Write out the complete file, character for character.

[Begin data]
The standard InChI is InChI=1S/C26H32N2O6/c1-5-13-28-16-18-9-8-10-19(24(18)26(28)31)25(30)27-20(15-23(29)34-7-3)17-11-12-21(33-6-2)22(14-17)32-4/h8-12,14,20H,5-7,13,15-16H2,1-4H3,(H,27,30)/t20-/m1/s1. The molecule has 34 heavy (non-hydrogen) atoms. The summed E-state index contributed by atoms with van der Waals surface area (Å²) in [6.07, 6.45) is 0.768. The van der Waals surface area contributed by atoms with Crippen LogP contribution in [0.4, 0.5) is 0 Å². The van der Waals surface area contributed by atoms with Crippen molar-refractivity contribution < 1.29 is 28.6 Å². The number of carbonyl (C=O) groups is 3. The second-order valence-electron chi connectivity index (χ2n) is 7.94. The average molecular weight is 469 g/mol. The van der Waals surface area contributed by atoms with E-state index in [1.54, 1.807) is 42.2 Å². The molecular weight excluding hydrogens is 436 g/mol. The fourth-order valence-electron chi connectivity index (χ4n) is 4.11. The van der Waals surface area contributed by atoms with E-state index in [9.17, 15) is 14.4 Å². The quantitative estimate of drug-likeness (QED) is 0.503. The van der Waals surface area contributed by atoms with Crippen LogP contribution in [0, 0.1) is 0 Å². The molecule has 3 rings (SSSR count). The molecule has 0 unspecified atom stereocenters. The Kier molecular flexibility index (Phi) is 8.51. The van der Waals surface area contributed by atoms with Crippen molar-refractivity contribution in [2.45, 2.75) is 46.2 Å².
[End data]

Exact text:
The standard InChI is InChI=1S/C26H32N2O6/c1-5-13-28-16-18-9-8-10-19(24(18)26(28)31)25(30)27-20(15-23(29)34-7-3)17-11-12-21(33-6-2)22(14-17)32-4/h8-12,14,20H,5-7,13,15-16H2,1-4H3,(H,27,30)/t20-/m1/s1. The molecule has 34 heavy (non-hydrogen) atoms. The summed E-state index contributed by atoms with van der Waals surface area (Å²) in [6.07, 6.45) is 0.768. The van der Waals surface area contributed by atoms with Crippen LogP contribution in [0.4, 0.5) is 0 Å². The van der Waals surface area contributed by atoms with Crippen molar-refractivity contribution < 1.29 is 28.6 Å². The number of carbonyl (C=O) groups is 3. The second-order valence-electron chi connectivity index (χ2n) is 7.94. The average molecular weight is 469 g/mol. The van der Waals surface area contributed by atoms with E-state index in [1.54, 1.807) is 42.2 Å². The molecular weight excluding hydrogens is 436 g/mol. The fourth-order valence-electron chi connectivity index (χ4n) is 4.11. The van der Waals surface area contributed by atoms with E-state index in [9.17, 15) is 14.4 Å². The quantitative estimate of drug-likeness (QED) is 0.503. The van der Waals surface area contributed by atoms with Crippen LogP contribution in [0, 0.1) is 0 Å². The molecule has 3 rings (SSSR count). The molecule has 0 unspecified atom stereocenters. The Kier molecular flexibility index (Phi) is 8.51. The van der Waals surface area contributed by atoms with Crippen molar-refractivity contribution in [2.45, 2.75) is 46.2 Å².